Sunday, February 05, 2006
Photos of Saint George's Church, Affton, Missouri
Here is a photo of Saint George's Church, in my hometown of Affton, Missouri. The church is on the top of the far hill. The photo was taken from the City of Saint Louis, about a mile from the church, and is looking down Gravois Avenue, across the valley of the River des Peres. Click on any photo for a larger version.
Gravois Avenue is one of the oldest highways in the state of Missouri, dating before 1804; it starts by Soulard Farmer's Market just south of downtown, cuts diagonally across the city, ignoring the street grid plan, changes its name in Saint Louis County to Gravois Road, and extends far out of the area, ending in Saint Clair, Missouri. Gravois is a French name meaning 'gravelly', and is pronounced Gra-voy. The name comes from Gravois Creek which it bridges at Grant's Farm, the site of "Hardscrabble", home of Ulysses S. Grant, the Civil War general and President of the United States. Also on Gravois is the Saint Francis de Sales Oratory, site of one of the Traditional Latin Masses in the city.
Affton was home to prosperous German farmers, who moved into the area previously settled by poor subsistence farmers of English and American Indian descent, and large slave-plantations of the French. Several Lutheran churches are also in Affton, reflecting the mixed religious heritage of the distant German homeland.
The church sits prominently on a hill, and from that hill, on a clear day, downtown Saint Louis is visible, nine miles away. One mile further down Gravois is a tavern, named appropriately the Ten Mile House. Click on the photo, and in the lower left corner, just below the stop light, you can just barely see the Gateway Arch.
The church was built in 1917, and is the oldest Catholic church in Affton. The community at that time was largely made up of German truck farmers who grew produce for the Saint Louis markets, and this neighborhood is called "Gardenville". After the Second World War, Affton developed into a bedroom community, and two more Catholic churches were built in the area: Seven Holy Founders and Saint Dominic Savio. A former Benedictine Monastery nearby is now Affton's Saint Mark parish.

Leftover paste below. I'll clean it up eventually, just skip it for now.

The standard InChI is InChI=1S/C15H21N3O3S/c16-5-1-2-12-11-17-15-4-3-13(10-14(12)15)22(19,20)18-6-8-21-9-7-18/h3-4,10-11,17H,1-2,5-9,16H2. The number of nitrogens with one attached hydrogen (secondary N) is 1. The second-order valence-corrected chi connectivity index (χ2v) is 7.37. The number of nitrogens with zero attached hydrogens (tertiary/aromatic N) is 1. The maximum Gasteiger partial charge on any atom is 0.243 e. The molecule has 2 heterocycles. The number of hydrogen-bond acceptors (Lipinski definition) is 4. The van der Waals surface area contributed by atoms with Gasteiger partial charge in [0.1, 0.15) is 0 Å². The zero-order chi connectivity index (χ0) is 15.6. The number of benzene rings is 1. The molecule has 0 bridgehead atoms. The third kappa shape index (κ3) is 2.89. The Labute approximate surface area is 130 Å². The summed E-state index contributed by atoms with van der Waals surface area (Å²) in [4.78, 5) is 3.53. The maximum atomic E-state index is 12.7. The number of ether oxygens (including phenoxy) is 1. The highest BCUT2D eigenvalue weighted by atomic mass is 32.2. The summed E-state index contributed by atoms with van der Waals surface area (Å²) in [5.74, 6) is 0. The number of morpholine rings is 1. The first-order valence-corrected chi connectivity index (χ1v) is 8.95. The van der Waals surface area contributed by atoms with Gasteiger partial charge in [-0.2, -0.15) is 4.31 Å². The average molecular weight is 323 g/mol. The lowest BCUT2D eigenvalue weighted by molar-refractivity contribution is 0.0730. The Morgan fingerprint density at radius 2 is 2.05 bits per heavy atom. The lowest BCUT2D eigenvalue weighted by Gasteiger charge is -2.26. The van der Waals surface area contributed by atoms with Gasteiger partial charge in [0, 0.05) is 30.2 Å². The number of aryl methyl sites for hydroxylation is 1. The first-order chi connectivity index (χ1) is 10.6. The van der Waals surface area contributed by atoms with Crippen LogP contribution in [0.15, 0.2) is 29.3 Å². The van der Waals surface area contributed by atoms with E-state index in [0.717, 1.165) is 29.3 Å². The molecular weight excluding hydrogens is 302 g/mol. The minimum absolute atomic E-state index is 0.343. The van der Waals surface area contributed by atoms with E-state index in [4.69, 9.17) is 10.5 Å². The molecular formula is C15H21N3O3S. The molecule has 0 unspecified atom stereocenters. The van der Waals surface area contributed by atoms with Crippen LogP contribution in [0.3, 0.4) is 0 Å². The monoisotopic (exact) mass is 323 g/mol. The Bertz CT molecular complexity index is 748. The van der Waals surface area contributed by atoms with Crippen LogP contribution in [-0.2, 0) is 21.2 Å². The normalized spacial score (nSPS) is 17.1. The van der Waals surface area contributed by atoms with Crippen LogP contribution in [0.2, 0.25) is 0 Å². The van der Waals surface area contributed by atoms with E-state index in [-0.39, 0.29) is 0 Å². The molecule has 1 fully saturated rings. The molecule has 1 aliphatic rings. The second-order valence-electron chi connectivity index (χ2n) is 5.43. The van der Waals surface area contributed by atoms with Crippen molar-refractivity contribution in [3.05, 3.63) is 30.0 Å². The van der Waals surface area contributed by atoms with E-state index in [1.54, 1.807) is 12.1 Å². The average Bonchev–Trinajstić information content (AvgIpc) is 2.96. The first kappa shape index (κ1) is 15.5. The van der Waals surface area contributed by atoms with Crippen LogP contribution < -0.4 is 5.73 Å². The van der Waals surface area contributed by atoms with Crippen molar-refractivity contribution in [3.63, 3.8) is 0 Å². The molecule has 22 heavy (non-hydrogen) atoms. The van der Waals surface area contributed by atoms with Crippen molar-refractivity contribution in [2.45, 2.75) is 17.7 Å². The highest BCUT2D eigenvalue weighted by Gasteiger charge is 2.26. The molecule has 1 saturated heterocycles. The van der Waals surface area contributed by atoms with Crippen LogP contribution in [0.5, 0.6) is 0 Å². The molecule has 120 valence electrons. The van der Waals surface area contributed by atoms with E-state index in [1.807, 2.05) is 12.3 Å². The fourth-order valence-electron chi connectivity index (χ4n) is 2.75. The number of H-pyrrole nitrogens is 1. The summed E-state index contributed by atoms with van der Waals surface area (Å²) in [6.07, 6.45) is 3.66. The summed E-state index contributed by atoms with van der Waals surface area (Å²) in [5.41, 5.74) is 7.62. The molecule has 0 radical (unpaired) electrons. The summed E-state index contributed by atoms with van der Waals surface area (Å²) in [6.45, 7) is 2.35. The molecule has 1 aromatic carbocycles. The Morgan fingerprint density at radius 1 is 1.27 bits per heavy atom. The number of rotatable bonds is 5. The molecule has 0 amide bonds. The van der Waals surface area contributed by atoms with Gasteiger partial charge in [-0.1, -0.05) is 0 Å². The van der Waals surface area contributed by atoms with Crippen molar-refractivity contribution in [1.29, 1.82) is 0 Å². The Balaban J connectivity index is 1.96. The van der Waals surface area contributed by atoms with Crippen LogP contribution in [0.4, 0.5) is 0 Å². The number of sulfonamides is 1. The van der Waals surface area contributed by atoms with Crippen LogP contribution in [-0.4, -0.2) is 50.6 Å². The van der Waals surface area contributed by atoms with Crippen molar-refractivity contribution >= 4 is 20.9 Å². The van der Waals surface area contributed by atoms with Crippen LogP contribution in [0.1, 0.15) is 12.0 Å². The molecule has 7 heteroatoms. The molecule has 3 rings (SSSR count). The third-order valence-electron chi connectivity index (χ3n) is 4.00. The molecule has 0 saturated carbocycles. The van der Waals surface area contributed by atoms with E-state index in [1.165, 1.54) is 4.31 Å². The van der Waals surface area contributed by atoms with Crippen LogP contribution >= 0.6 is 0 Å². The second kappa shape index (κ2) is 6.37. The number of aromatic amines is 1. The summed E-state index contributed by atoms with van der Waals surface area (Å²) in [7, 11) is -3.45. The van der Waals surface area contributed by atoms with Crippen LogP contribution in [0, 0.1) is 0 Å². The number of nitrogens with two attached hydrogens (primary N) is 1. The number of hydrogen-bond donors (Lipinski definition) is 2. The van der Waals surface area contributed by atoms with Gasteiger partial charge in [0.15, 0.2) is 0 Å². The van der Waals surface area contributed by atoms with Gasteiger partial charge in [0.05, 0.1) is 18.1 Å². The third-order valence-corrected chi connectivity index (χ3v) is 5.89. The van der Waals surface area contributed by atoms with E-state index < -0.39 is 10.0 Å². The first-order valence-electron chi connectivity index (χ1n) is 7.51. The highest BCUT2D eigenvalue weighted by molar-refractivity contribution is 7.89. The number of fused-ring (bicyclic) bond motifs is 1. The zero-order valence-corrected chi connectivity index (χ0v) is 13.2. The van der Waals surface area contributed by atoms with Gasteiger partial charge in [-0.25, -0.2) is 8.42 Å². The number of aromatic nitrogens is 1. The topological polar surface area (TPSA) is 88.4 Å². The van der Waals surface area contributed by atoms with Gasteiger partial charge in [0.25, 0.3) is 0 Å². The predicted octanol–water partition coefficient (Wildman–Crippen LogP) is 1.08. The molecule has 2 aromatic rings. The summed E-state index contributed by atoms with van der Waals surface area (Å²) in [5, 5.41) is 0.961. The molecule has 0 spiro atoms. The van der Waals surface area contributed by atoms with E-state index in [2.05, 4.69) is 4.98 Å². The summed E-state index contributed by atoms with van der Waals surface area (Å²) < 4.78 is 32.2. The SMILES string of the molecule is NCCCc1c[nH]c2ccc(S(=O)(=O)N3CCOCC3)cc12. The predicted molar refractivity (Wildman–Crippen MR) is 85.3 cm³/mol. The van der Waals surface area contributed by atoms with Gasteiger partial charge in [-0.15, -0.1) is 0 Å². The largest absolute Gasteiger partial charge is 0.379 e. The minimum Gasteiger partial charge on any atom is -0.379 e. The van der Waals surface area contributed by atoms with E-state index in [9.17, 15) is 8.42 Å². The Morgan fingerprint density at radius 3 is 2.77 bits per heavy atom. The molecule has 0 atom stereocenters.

The northwest entrance to the church.
The church itself is of Italian design, of brick construction and clay tile roof. The brick, however is not done in the Roman style, but is in the common shape and color as used in Saint Louis construction since the early 19th century. These bricks were almost certainly made locally; Affton had a major brick factory until the 1960s, and it was just one of many that used to exist in the Saint Louis area. Soils here are made of hardpan clay that developed directly from the slow erosion of the underlying rocks. Some traditionalist architects say that buildings ought to appear as if they sprung directly from the surrounding ground, and that is most certainly the case here.
The main door of the church, on the northeast corner.
This multicolored brick was in common use in Saint Louis until at least the 1950s. By the 1970s, brick used here for construction was uniform in color—a dark red-brown— and lighter in weight.
Detail next to the main door. This is a gryphon; a creature with a body of a lion and wings and head of an eagle. This is a symbol of Christ in both His earthly and divine natures.
The east door. To the left, under the black canopy, is the entrance to the perpetual adoration chapel.
Pottery representation of a winged lion next to the door. This is a symbol of Saint Mark the Evangelist. This clay decorative pottery is similar in color and design used at the Carmelite Monastery, located a number of miles away in Ladue, Missouri.
The rose window.
The nave of the church, looking towards the altar. The interior appears to be original, with the exception of the altar, which is versus populum.
A view of the half-cupola in the apse; the clear-glass windows give indirect natural lighting to the sanctuary. Even this architectural detail is ornamented.
The church is a traditional basilica design, with side-aisles. Sunlight filtering through the stained-glass windows illuminates the pews on the right.
Another view of the side of the nave.
View to the transept.
A view to the back of the church, with the rose window at top. The yellow circle in the middle is a clock; the first one I've ever seen in the main body of a church.
The River des Peres, at the bottom of the hill from the church. Catholicism in Saint Louis started near here, when Father Marest set up a mission for the Kaskaskia tribe in 1700. It isn't a natural stream anymore, but was set into a channel, starting in the 1920s. But nature is reclaiming the works of man, and the once bare concrete bottom is now covered with a thick layer of soil, providing a foothold for water-loving plants and even willow trees. Water now flows perpetually in this lower stretch of the river, and shorebirds can be seen fishing here.